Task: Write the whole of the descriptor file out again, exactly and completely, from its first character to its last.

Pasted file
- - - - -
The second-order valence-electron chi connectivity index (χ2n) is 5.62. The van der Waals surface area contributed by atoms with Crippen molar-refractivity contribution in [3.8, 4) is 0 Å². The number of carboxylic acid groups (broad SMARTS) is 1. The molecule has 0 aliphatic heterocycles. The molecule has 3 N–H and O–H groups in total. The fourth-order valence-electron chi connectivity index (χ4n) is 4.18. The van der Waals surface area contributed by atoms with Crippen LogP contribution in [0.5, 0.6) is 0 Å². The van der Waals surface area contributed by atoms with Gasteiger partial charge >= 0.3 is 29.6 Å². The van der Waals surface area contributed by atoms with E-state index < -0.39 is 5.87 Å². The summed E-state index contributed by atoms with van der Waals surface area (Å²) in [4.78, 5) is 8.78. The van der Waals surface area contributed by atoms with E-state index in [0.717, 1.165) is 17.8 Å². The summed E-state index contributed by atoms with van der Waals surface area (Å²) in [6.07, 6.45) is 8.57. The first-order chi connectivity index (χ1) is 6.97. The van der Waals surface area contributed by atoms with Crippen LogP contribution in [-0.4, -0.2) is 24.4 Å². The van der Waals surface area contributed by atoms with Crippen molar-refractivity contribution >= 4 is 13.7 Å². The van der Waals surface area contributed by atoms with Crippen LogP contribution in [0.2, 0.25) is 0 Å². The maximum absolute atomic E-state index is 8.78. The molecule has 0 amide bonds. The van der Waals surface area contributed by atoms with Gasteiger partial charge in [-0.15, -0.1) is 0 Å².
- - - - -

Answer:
The second-order valence-electron chi connectivity index (χ2n) is 5.62. The van der Waals surface area contributed by atoms with Crippen molar-refractivity contribution in [3.8, 4) is 0 Å². The number of carboxylic acid groups (broad SMARTS) is 1. The molecule has 0 aliphatic heterocycles. The molecule has 3 N–H and O–H groups in total. The fourth-order valence-electron chi connectivity index (χ4n) is 4.18. The van der Waals surface area contributed by atoms with Crippen LogP contribution in [0.5, 0.6) is 0 Å². The van der Waals surface area contributed by atoms with Gasteiger partial charge >= 0.3 is 29.6 Å². The van der Waals surface area contributed by atoms with E-state index < -0.39 is 5.87 Å². The summed E-state index contributed by atoms with van der Waals surface area (Å²) in [4.78, 5) is 8.78. The van der Waals surface area contributed by atoms with E-state index in [0.717, 1.165) is 17.8 Å². The summed E-state index contributed by atoms with van der Waals surface area (Å²) in [6.07, 6.45) is 8.57. The first-order chi connectivity index (χ1) is 6.97. The van der Waals surface area contributed by atoms with Crippen LogP contribution in [-0.4, -0.2) is 24.4 Å². The van der Waals surface area contributed by atoms with Crippen molar-refractivity contribution >= 4 is 13.7 Å². The van der Waals surface area contributed by atoms with Crippen LogP contribution in [0.2, 0.25) is 0 Å². The maximum absolute atomic E-state index is 8.78. The molecule has 0 amide bonds. The van der Waals surface area contributed by atoms with Gasteiger partial charge in [-0.15, -0.1) is 0 Å².